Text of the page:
Step 1: Research and Development
The only other way that could be an easy fix was to remotely cut out the loud speaker and replace it with a dummy load.
In the remote control department of the workshop I had a 2 channel momentary change over fob and board, which means the relay operates only while the button is being pressed, not entirely suitable but with an additional DPDT relay wired to latch in the on position the design was sorted.
I expected to be building this into a separate project box with a flying lead to connect it up.
Remote fob and relay unit
DPDT 9v relay
Battery connector clip
Resistor to match impedance of loud speaker
Odds and ends of insulated wire
Double sided tape
Foam rubber packing
Step 2: The Build 01
It was immediately obvious that if I could mount the battery under the slide that is used to attach it to a shelf the radio would not need to be disassembled when the battery needs replacing. so out with the trusty Dremel with a saw disc mounted.
The hole was roughed out and then tidied up with a bit of filing.
Step 3: The Build 02
Some foam rubber was then attached with double sided tape to keep the battery still.
The holder was then super glued in place.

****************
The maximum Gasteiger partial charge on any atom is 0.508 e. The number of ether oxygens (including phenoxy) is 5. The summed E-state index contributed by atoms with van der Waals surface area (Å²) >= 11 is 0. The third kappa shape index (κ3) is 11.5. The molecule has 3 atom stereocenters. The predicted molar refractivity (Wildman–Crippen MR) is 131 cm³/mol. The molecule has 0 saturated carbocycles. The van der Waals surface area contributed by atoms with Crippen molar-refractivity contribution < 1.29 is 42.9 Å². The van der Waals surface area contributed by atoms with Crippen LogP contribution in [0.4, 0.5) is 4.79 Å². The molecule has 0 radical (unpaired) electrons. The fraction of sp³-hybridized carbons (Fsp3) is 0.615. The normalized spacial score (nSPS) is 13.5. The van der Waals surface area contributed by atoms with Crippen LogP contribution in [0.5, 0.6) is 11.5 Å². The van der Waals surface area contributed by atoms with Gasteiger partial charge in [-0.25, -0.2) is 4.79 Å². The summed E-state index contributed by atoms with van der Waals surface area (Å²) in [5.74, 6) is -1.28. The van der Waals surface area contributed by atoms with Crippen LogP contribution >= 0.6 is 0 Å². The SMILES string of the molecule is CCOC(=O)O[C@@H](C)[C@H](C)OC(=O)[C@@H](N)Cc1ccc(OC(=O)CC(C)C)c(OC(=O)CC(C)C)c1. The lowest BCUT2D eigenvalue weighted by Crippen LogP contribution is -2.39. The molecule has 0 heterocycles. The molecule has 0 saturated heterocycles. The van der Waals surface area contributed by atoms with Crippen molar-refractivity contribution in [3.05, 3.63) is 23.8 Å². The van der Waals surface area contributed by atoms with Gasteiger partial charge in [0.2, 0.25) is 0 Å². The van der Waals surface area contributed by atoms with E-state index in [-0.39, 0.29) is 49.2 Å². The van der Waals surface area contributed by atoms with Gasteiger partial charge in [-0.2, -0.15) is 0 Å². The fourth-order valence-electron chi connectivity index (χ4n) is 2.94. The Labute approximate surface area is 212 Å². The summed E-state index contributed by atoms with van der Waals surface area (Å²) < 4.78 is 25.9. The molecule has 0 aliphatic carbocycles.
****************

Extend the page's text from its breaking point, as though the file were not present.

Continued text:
Step 4: The Build 03
I then attached the necessary wires to the remote unit and got ready to double sided tape it in place within the radio.
Step 5: The Final Touches
The radio was reassembled, batteries fitted and it was time try it out!
With the radio on button "A" was pressed and the radio went silent, as the relay has been wired to latch the remote button can be released.
A press on button "B" cuts the supply to the relay which turns off and the radio comes back on, Success!!!!
Step 6: Soak Testing and Resultant Modification
I wired the remote up to my bench power supply and found the lowest voltage that would still operate it successfully, 8.0V was the spot at where the radio would turn off but would not turn back on. There are a couple of reasons that made this result not unexpected, the first is that the remote is designed for 12v operation, I just knew from experience that 9v would do the job as long as the battery was not too far discharged.
The second part was that as the battery is used to hold the latching relay on its voltage is pulled down enough for button "B" to no longer operate, meaning the radio would not come back on.
So if the phone rings the radio can be muted but at the end of the call it can not be un-muted if the battery is low on volts. A walk across the office to disconnect the battery would be the quick fix until a new battery is fitted. but an isolator switch would be better!
There is room under the shelf slide for a roller operated microswitch.
Step 7: That's Better
Mrs Rog can still mute the radio with a pretty flat battery so the phone call can be taken quickly.
To turn back on she just has to slide the radio forward an inch or so to reset... she could while she is there replace the battery, but that is up to her.
Project signed off and delivered!